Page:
Forecastings or prognoses are nothing else than predictions on certain target variables, other operationally relevant influencing variables or economic variables to improve planning. These are based on past and current data that are methodically analyzed and linked. Of course, these forecasts are not a guarantee or offer 100 percent certainty, but they are a crucial basis for targeted planning for any company. Modern forecasting methods also include environmental data, geopolitical developments or trends in order to forecast possible effects on the company’s own profitability.

Overarching economic forecasts or growth forecasts for the economy have been around for a long time, but forecasts for different subsectors or for specific targets have also arrived at the corporate level. Top of the list are sales and demand forecasts, but also sales forecasts with regard to the launch of new products and services. The rule is: No planning without forecasting. To ensure that the forecast is not a crystal ball gazing exercise, a number of basic requirements must be met. You start with a, if possible, comprehensive data basis (Big Data) and a precise determination of the forecast target.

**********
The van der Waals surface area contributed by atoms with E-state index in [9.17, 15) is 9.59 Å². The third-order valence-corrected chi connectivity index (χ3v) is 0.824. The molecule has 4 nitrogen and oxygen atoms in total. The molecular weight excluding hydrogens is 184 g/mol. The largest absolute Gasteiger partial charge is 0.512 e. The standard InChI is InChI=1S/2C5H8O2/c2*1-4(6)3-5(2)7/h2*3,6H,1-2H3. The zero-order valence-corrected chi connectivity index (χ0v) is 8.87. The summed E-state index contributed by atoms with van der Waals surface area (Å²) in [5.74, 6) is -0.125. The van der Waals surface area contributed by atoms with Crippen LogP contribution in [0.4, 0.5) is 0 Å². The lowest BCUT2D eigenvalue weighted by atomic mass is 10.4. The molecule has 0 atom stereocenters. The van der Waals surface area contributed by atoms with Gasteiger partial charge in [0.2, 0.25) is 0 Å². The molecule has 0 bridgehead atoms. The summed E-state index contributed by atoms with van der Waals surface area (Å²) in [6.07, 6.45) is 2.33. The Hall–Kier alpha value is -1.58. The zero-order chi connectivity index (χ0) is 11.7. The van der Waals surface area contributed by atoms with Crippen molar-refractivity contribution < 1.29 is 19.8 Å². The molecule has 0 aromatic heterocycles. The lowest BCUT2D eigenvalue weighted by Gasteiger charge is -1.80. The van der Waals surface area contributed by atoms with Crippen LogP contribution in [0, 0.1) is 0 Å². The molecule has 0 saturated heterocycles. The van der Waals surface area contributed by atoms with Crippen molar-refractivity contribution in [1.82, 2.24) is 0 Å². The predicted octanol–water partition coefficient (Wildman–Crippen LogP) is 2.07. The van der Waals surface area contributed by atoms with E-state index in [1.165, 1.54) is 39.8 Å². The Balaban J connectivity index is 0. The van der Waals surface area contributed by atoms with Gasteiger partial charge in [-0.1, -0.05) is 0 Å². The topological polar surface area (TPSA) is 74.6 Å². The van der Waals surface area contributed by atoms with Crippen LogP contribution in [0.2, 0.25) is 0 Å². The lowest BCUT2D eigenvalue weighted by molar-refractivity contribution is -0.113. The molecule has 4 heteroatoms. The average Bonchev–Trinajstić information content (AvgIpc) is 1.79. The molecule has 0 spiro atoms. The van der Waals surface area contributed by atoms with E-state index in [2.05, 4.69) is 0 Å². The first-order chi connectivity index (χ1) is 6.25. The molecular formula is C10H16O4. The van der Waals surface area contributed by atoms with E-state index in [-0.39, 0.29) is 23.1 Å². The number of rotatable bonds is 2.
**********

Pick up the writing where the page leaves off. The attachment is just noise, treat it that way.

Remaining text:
Different methods can be used for the implementation of forecasts. A distinction is made between qualitative methods (Delphi, customer surveys, test markets, analogies, expert assessments) and quantitative methods (mathematical/statistical analyses, mean,Data Mining, Maschine Learningor other methodsK√ľnstlicher Intelligenz). Which method or combination of methods is the right one depends on how accurate the forecast should be, how much time is available, and the quality of the data. The further the forecast extends into the future, the less accurate it becomes.

Beginners are recommended to start with simple methods such as exponential smoothing or the mean, i.e. qualitative methods. If the data situation and the organizational structure permit more comprehensive analyses, it is possible to go deeper into the forecasting process. Predictions that are as accurate as possible require a deep look at the data, i.e. quantitative methods, and take longer.

There are numerous Open Sourcetools that can help with forecasting. Companies can search for suitable software in the appropriate libraries. However, it needs experts, Data Scientists, who are not only familiar with the application, but also with correlations of the data. If an error is already made in the forecast target, results are produced on the basis of which it is not possible to plan. The Data Experts then directly contribute to the . Business Intelligence of the company